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Nashville Scene Rising Above

Country trio takes to the sky on new collection

By Michael McCall

SEPTEMBER 7, 1999:  Earlier this year, during a photo shoot for TV Guide, a New York-based photographer asked the Dixie Chicks if they'd mind leaving the recording studio where they were working to step outside in search of a more interesting setting. The trio cheerfully agreed. Once outside, however, the gravel parking lot didn't provide much more color than the compact studio. As the photographer gazed around, the three Chicks--Natalie Maines and sisters Martie Seidel and Emily Robison--took off down the street in search of a better locale, bopping down the road with carefree abandon.

At the end of the street, they found little more than a barren patch of trees. Then Maines spied a sign that said "No Dumping," and that was all it took. Within minutes, all three Chicks were crouched down in front of the sign with mock grimaces on their faces, making indecent grunting noises and laughing as the photographer clicked away. Afterward, as the Chicks dashed back up the street, the photographer smiled, shook his head, and said that he had never worked with stars who were as unself-conscious and as daring as this trio of young women.

That sense of daring and lack of self-consciousness shines through on Fly, the trio's outstanding follow-up to their multimillion-selling major-label debut, Wide Open Spaces. Sounding brasher and more confident than ever, the Chicks venture out wider--and wilder--on Fly. The payoff likely will be massive commercial success that also attracts widespread critical acclaim.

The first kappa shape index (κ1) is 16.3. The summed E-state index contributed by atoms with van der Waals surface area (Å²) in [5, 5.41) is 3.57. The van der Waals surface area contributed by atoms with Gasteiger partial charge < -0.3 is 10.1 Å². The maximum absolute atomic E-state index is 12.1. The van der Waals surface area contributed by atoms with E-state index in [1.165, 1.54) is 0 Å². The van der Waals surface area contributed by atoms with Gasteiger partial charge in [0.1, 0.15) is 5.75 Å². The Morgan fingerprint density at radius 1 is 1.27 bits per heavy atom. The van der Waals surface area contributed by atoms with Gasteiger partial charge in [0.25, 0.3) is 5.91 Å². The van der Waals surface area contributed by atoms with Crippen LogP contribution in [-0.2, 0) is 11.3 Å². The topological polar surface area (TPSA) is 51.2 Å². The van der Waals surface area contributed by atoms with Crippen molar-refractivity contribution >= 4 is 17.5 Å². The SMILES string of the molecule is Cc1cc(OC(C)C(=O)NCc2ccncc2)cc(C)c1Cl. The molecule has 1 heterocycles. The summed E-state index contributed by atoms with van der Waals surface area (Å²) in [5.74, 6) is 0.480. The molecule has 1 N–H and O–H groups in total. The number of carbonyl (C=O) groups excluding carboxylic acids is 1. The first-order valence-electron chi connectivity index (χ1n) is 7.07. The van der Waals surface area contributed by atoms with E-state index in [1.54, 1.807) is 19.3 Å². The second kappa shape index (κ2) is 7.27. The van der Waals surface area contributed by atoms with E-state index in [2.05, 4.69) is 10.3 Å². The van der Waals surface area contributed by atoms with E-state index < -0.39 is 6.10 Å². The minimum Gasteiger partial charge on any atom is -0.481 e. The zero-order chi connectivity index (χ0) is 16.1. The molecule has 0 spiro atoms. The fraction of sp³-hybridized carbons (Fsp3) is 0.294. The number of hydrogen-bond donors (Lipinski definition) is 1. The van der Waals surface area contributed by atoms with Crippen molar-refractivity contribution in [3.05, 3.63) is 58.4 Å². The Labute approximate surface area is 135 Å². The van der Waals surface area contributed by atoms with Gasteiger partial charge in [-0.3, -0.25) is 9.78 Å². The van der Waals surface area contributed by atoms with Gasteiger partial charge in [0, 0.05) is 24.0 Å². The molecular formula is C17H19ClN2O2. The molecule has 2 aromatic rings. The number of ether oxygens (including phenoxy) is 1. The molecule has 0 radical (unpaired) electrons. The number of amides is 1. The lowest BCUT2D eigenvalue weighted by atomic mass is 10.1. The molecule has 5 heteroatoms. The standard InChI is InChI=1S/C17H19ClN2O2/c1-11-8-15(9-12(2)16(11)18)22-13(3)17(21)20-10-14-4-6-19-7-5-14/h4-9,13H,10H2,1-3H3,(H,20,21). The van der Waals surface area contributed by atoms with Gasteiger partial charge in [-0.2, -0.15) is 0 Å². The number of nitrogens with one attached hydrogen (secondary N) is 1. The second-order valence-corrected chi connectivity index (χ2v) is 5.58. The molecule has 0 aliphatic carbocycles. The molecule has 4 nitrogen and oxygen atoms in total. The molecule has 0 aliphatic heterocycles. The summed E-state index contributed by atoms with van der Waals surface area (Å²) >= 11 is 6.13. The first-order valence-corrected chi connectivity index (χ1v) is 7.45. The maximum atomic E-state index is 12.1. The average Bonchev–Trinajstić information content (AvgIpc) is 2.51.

Such a combination is a rarity these days. Country music's biggest sellers usually get trashed by the American rock press and by serious music enthusiasts as slick suppliers of generic ear candy. Garth Brooks, for instance, quickly turned from the sensitive good ol' boy of "Friends in Low Places" and "The Dance" into a superstar whose primary goal was to create big-ticket songs and events that kept his fame spiraling upward. Shania Twain, after the bold strokes of Woman in Me, returned with the overtly calculated Come on Over, which, despite a couple of nicely turned radio songs, largely transformed the strengths of her previous album into superficial clichs.

It doesn't have to go down like that, and the Dixie Chicks realize it. Instead of second-guessing the marketplace or sticking to easily promotable themes and formulas, the Chicks let the music lead the way on Fly. They figure if they love a song, then other people will too; if they find or write songs that mean something to them personally, then they'll perform them with a conviction that will make the tunes come alive for others as well.

"I wanted to approach the album the same way we did the first one--that is, go into it as if you have nothing to lose, and don't try and figure out what someone wants to hear from you," Martie Seidel said during an interview that took place during the recording of Fly.

Vocally and instrumentally, the trio's performances should erase any doubt about their skills. Throughout the album, the threesome flash both personality and ability in their seamless yet spirited blending of old-time string instruments and modern pop-country sensibilities. They take on honky-tonk, country-rock, mountain hoedowns, and acoustic balladry with energy and aplomb. Fly is that rare Music Row album that's both traditionally rooted yet thoroughly modern.